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food and health

From winning the YES! prize to the marketplace

This young researcher’s story is one of success. And all thanks to the BCFN YES! Competition, which gave her the tools to develop her idea: an app rewarding physical activity with healthy food.

We were in Italy when we decided to apply for BCFN YES!. It was the summer, and what we had in mind was nothing more than a dream. Now, exactly two years on from that moment in July 2014, I look back and see something. I see a host of experiences, hundreds of new faces, a new company, and an impact. It’s astonishing just how fast things can happen if you have the right impetus and the right injection of confidence. The Barilla Center for Food and Nutrition brought me back to my native Italy after years of international studies. We were thrilled to be accepted into this unique community, which brings together young and experienced minds in the world of food and nutrition to create ties, work for a better food future, and share knowledge.

Two years ago our dream was called MindFood. It was nothing more than a questionable 10-slide pitch explaining the idea to reward people with healthy food for physical activity. It was an educational tool in the form of a mobile application. There was no real business model behind it, but we could envisage the impact we might get. Now we’re called Feat. We’re a company gathering, collecting, sharing and creating technology, people, lifestyles, wellness routines, healthy food, and community. We’ve made this tangible with the development of FeatApp, but our concept continues to evolve and expand to reach a broader audience.

Once we had the idea, we started to take action. BCFN YES! put us in the limelight, providing considerable media coverage and access to a great network. I believe it’s all about sharing and building the right relationships at the right moment: BCFN Young Earth Solution was crucial for this. In a few short months we found partners. I joined the Food Innovation Program. I embraced Design Thinking and we started prototyping. I learned to use what resources were available to put the idea into action. I took a pre-existing step counting app and asked my fellow Master colleagues to sign up. I kept them accountable for the steps they took each day, and compiled the data from the app. I ranked their positions and started offering small rewards for those with the most steps. I took Feat to the streets and shared my idea with passerbys to get feedback. I approached the first food vendors and asked if they would help contribute towards creating a stronger, healthier community and was surprised by how easily they got on board with my plan.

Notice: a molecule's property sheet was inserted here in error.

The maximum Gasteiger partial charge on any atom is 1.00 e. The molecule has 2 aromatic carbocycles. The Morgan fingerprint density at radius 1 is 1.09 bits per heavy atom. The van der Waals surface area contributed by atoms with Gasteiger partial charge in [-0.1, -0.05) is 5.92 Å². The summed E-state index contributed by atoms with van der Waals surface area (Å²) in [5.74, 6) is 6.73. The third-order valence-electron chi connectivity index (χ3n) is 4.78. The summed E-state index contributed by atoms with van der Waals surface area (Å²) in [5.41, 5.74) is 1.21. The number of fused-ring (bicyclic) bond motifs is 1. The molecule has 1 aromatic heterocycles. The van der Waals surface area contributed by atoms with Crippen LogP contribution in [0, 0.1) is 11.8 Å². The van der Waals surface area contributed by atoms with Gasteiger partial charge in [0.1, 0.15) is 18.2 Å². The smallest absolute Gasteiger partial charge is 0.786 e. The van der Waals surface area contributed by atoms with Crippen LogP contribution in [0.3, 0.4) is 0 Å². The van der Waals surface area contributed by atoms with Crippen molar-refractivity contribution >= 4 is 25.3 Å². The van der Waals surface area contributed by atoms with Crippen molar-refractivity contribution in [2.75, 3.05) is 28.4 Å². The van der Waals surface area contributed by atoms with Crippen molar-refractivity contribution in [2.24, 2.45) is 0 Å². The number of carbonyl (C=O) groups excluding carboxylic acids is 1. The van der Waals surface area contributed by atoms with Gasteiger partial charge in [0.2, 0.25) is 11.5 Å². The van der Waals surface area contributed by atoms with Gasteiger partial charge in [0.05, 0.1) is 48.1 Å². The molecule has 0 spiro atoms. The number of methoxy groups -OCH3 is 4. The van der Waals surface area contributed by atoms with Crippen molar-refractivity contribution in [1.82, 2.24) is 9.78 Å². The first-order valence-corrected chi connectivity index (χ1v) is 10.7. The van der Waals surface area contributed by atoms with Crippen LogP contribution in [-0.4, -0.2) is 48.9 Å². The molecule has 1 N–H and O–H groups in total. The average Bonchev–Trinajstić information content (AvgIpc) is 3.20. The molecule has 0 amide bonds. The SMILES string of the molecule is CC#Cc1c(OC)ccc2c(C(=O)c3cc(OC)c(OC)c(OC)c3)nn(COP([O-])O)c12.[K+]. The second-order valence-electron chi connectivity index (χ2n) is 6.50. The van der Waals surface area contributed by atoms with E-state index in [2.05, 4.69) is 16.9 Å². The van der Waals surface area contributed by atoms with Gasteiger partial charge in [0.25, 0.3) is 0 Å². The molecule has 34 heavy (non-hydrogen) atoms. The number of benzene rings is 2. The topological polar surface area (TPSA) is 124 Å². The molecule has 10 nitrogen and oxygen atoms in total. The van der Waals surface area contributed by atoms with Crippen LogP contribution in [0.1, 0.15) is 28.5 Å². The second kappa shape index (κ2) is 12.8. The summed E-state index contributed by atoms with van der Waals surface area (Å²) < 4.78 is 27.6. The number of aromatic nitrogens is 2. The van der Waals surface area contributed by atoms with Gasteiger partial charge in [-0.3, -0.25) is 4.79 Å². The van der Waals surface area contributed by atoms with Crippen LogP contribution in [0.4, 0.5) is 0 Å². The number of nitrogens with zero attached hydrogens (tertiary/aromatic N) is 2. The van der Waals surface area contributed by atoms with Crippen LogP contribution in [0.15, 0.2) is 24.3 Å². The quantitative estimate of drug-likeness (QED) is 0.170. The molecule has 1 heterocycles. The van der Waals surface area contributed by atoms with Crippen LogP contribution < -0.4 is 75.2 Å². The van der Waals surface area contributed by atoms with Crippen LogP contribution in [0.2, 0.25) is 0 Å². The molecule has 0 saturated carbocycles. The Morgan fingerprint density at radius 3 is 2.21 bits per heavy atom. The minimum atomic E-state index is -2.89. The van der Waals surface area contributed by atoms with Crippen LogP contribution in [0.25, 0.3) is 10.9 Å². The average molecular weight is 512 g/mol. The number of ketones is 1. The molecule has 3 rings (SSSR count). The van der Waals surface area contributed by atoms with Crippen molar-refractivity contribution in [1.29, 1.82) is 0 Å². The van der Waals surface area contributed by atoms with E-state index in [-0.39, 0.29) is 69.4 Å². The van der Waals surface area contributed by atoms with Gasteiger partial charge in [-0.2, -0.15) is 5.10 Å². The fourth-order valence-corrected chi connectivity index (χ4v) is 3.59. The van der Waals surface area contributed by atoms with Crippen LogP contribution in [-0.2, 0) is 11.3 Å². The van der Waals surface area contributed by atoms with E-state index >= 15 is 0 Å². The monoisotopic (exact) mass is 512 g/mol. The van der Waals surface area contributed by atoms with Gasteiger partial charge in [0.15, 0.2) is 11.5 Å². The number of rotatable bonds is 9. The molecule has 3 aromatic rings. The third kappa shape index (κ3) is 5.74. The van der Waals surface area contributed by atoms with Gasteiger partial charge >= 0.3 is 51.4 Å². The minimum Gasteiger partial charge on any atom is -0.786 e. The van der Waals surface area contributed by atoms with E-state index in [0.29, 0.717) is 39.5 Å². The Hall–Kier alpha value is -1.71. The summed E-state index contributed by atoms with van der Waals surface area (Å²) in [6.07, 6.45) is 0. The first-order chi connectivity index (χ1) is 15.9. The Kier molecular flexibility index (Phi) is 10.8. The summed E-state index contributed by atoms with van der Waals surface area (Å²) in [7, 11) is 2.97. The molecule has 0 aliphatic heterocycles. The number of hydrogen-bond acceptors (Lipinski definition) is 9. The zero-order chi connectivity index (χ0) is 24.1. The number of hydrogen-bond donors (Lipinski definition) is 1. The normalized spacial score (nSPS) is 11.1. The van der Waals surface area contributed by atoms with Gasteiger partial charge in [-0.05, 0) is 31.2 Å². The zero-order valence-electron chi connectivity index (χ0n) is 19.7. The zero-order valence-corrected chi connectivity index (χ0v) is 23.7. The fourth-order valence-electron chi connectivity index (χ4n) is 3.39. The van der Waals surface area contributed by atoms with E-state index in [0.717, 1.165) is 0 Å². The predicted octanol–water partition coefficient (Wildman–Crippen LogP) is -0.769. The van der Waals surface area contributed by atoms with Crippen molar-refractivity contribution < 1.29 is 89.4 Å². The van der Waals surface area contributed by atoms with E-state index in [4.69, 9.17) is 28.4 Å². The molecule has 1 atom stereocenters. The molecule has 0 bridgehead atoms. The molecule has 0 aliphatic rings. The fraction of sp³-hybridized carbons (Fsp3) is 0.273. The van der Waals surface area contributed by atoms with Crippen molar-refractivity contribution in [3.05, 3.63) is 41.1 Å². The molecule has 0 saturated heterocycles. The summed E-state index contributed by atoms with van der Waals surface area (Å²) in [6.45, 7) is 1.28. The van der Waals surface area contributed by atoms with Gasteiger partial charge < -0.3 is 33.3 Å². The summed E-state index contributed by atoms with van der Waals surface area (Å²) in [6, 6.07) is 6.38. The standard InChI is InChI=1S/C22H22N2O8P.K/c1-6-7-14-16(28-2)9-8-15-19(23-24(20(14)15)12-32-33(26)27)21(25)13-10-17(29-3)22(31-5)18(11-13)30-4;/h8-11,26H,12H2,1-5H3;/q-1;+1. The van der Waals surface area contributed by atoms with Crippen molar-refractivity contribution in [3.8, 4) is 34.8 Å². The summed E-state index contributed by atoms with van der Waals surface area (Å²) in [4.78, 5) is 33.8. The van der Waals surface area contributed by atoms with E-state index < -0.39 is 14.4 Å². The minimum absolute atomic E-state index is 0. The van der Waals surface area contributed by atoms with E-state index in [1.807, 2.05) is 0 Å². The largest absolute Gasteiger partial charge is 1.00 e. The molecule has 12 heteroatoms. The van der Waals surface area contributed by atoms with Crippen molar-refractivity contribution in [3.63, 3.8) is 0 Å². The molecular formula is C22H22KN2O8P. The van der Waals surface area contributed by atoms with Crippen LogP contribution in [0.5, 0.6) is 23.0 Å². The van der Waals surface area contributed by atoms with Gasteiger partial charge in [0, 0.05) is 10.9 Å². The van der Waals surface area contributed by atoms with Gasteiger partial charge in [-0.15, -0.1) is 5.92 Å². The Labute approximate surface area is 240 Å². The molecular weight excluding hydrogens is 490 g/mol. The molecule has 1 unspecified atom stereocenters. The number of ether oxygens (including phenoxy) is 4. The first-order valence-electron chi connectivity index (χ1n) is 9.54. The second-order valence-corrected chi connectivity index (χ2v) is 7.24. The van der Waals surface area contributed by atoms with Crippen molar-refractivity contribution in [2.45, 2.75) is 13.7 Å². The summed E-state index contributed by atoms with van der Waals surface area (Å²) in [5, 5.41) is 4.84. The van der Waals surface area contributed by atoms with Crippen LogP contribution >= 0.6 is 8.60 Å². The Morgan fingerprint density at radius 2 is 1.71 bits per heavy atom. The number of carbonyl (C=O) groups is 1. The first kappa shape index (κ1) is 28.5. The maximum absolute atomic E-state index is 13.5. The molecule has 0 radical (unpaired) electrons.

All of a sudden our idea was being validated. We then moved on from prototype to business plan to technical development. We involved outside sources to help create the initial beta-version of FeatApp. We tracked data incessantly, talked to users and shared the project with everyone we encountered. By October 2015 we had the first version of FeatApp available on the App store. It was exhilarating to see what could happen in just one short year.

But the official launch brought more investigation. I personally didn’t see FeatApp as something static. I wanted Feat to continue growing as a concept, and FeatApp to be a catalyst for change. Looking back at my experience, especially in making Feat a reality, I realized how important community is. I wanted to explore this aspect so we took Feat into the corporate world, testing out a pilot program with employees working in the same company, and using it not only as an incentive for better overall health, but as a team building exercise. I believe that every opportunity to take Feat into a new environment is priceless. I’m not saying that it is easy. It has been extremely hard. I’m not saying that it is perfect, but then maybe it doesn’t have to be. There are countless little mistakes we make every day and need to improve, but I like to think that making mistakes is a result of action. That making mistakes is just a sign of progress.

Now that the next BCFN Forum is about to start, I’m really curious, as an alumni, to see who will be this year’s finalists. In the meantime, we’ll continue to move forward into different fields. We’re exploring the technological side of things, trying to adapt FeatApp so that users can have the best experience for the most rewarding interactions. We’ll continue to track data, get researchers involved, and write down results. But most of all, we’ll continue to share, expanding our contacts and networks to enable Feat to take on different shapes and forms.

See you at the next BCFN International Forum on December 1st in Milan!

Chiara Cecchini (BCFN Alumni)
(Thanks to Duccio Tatini for the contribution)
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